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Royal & The Serpent

In each piece of music she shares with the world, Los Angeles-based artist Royal & the Serpent reveals the wild duality at the heart of her artistry. A Gemini to the core, she’s passionate but pensive, sensitive but self-possessed, enigmatic but an open book when it comes to exposing what’s inside her mind. With the arrival of Castor and Pollux—her debut project for Atlantic Records—the singer/songwriter otherwise known as Ryan Santiago speaks to the incredible power of embracing your true nature, in all its outrageous complexity.

“I definitely feel like I’m two people living in one body, where I can just slip at the drop of dime and become a totally different person,” notes Santiago, who equally identifies as a “sweet sunshine angel” (i.e., the Royal persona) and a “freaky devil maniac” (the Serpent).

A two-EP release named for the mythological twins transformed into the Gemini constellation, Castor and Pollux unfolds with a kaleidoscopic breed of alt-pop informed by Santiago’s eclectic sensibilities (a voracious music obsessive, she lists everything from David Bowie to alt-R&B artist Allan Rayman to ’50s doo wop among her influences). In bringing the project’s gorgeously detailed sound to life, Santiago handled production duties with her frequent collaborator Marky Style, dreaming up a sonic aesthetic that’s frenetic and feverish one moment, elegantly composed the next—a fitting backdrop to Royal & the Serpent’s tempestuous lyrics.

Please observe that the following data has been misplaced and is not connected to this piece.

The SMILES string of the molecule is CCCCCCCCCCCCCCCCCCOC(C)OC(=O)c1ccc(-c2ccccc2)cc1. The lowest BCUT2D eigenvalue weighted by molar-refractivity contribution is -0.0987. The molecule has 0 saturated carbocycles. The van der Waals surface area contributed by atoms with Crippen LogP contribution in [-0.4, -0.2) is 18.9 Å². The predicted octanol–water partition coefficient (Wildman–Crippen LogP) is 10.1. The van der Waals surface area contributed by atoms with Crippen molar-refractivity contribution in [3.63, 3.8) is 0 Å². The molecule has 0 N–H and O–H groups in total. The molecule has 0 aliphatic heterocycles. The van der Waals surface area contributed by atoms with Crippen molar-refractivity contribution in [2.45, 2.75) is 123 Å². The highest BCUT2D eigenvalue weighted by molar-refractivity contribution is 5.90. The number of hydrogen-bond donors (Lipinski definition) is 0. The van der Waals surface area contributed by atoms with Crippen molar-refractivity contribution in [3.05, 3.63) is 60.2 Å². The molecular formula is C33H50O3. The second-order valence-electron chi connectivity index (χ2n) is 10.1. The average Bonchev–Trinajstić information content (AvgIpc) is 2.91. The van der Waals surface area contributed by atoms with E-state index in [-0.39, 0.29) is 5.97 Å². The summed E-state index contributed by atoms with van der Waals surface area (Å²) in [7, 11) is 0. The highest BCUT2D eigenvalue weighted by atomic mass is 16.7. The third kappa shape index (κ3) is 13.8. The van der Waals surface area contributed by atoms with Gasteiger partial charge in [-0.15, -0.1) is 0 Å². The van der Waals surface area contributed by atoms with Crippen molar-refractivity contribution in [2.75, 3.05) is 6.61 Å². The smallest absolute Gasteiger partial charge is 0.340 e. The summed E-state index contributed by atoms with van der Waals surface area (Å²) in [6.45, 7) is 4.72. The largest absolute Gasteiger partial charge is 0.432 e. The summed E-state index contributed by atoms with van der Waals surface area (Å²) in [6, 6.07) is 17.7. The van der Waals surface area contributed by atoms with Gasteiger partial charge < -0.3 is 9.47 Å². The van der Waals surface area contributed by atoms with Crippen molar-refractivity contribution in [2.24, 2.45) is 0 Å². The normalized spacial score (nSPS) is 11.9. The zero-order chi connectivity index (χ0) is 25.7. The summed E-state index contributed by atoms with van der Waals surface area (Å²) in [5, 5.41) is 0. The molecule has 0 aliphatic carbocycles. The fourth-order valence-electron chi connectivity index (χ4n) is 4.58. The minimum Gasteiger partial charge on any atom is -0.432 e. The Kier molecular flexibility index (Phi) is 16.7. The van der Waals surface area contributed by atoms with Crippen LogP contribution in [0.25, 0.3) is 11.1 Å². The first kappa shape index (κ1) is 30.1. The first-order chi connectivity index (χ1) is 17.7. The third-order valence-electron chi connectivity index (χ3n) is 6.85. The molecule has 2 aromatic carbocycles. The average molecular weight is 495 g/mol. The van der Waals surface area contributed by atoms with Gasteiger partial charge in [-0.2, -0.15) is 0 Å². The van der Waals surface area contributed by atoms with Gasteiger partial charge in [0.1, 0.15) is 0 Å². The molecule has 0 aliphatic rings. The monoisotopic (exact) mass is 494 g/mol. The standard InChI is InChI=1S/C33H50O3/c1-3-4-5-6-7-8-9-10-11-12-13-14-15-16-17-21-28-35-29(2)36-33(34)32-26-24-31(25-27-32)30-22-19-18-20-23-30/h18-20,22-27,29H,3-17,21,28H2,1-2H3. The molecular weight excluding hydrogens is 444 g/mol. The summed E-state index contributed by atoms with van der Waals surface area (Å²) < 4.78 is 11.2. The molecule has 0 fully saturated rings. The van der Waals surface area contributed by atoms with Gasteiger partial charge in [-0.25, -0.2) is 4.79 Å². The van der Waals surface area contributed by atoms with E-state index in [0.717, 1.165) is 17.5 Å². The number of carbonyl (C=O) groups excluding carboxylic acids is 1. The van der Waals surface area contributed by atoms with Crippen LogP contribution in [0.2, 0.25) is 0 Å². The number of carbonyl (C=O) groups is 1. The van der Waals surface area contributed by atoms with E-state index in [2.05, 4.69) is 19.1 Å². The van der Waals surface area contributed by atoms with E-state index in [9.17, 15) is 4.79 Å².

On the dizzying lead single to Castor—an EP exploring her darker and more mercurial tendencies—Royal & the Serpent lets her strangest impulses shine, gracefully interlacing jagged textures and off-kilter beats and dubstep-inspired drops. Threaded with sometimes-ominous samples of vocal chatter, “Overwhelmed” spotlights the sheer magnetism of Santiago’s voice as she cycles through countless tones and moods with impossible ease. “When I wrote ‘Overwhelmed’ I was in a place of feeling really neurotic and overstimulated,” she says. “The song is sort of me explaining what my life was like at that moment—this feeling of needing to be in control of everything, and experiencing a constant sensory overload.”

While Castor and Pollux each reflect the joyful experimentation Santiago brought to the songwriting and production process, the project also spotlights the sophisticated musicality and powerful vocal command she’s cultivated for much of her life. Originally from New Jersey, she became a competitive dancer at the age of five and later transitioned into musical theater after shattering both her heel plates by jumping off a stage. When she was 14, Santiago got a guitar and learned to play from the then-six-year-old sister of her neighbor and longtime friend Donna Missal (a fellow L.A.-based singer/songwriter now signed to Harvest Records). “The Missals were always a very musically inclined family, and we got really close after doing plays together when we were young,” says Santiago. “At some point we started writing songs together, and we’d walk around with guitars and drums and shakers, singing to the whole neighborhood.”